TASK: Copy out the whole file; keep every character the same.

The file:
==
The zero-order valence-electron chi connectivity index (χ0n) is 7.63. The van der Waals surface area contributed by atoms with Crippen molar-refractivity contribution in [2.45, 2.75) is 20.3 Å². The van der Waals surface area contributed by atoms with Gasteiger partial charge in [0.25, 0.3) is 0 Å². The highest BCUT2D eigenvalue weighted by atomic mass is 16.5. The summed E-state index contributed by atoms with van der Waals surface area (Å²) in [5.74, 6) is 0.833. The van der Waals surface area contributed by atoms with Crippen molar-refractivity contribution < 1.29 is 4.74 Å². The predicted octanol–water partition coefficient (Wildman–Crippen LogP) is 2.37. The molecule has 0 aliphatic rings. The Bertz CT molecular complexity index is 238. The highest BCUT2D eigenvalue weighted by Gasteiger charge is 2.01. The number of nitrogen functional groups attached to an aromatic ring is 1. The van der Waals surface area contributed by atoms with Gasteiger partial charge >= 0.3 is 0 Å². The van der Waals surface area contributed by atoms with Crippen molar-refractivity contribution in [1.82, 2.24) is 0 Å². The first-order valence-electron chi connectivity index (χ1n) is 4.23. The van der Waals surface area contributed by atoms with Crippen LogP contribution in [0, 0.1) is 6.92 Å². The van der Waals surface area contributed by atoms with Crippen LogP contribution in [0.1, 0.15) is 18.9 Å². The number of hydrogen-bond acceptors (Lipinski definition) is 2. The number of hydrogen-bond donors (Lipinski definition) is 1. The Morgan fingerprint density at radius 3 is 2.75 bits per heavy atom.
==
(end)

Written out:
The zero-order valence-electron chi connectivity index (χ0n) is 7.63. The van der Waals surface area contributed by atoms with Crippen molar-refractivity contribution in [2.45, 2.75) is 20.3 Å². The van der Waals surface area contributed by atoms with Gasteiger partial charge in [0.25, 0.3) is 0 Å². The highest BCUT2D eigenvalue weighted by atomic mass is 16.5. The summed E-state index contributed by atoms with van der Waals surface area (Å²) in [5.74, 6) is 0.833. The van der Waals surface area contributed by atoms with Crippen molar-refractivity contribution < 1.29 is 4.74 Å². The predicted octanol–water partition coefficient (Wildman–Crippen LogP) is 2.37. The molecule has 0 aliphatic rings. The Bertz CT molecular complexity index is 238. The highest BCUT2D eigenvalue weighted by Gasteiger charge is 2.01. The number of nitrogen functional groups attached to an aromatic ring is 1. The van der Waals surface area contributed by atoms with Gasteiger partial charge >= 0.3 is 0 Å². The van der Waals surface area contributed by atoms with Crippen molar-refractivity contribution in [1.82, 2.24) is 0 Å². The first-order valence-electron chi connectivity index (χ1n) is 4.23. The van der Waals surface area contributed by atoms with Crippen LogP contribution in [0, 0.1) is 6.92 Å². The van der Waals surface area contributed by atoms with Crippen LogP contribution in [0.1, 0.15) is 18.9 Å². The number of hydrogen-bond acceptors (Lipinski definition) is 2. The number of hydrogen-bond donors (Lipinski definition) is 1. The Morgan fingerprint density at radius 3 is 2.75 bits per heavy atom.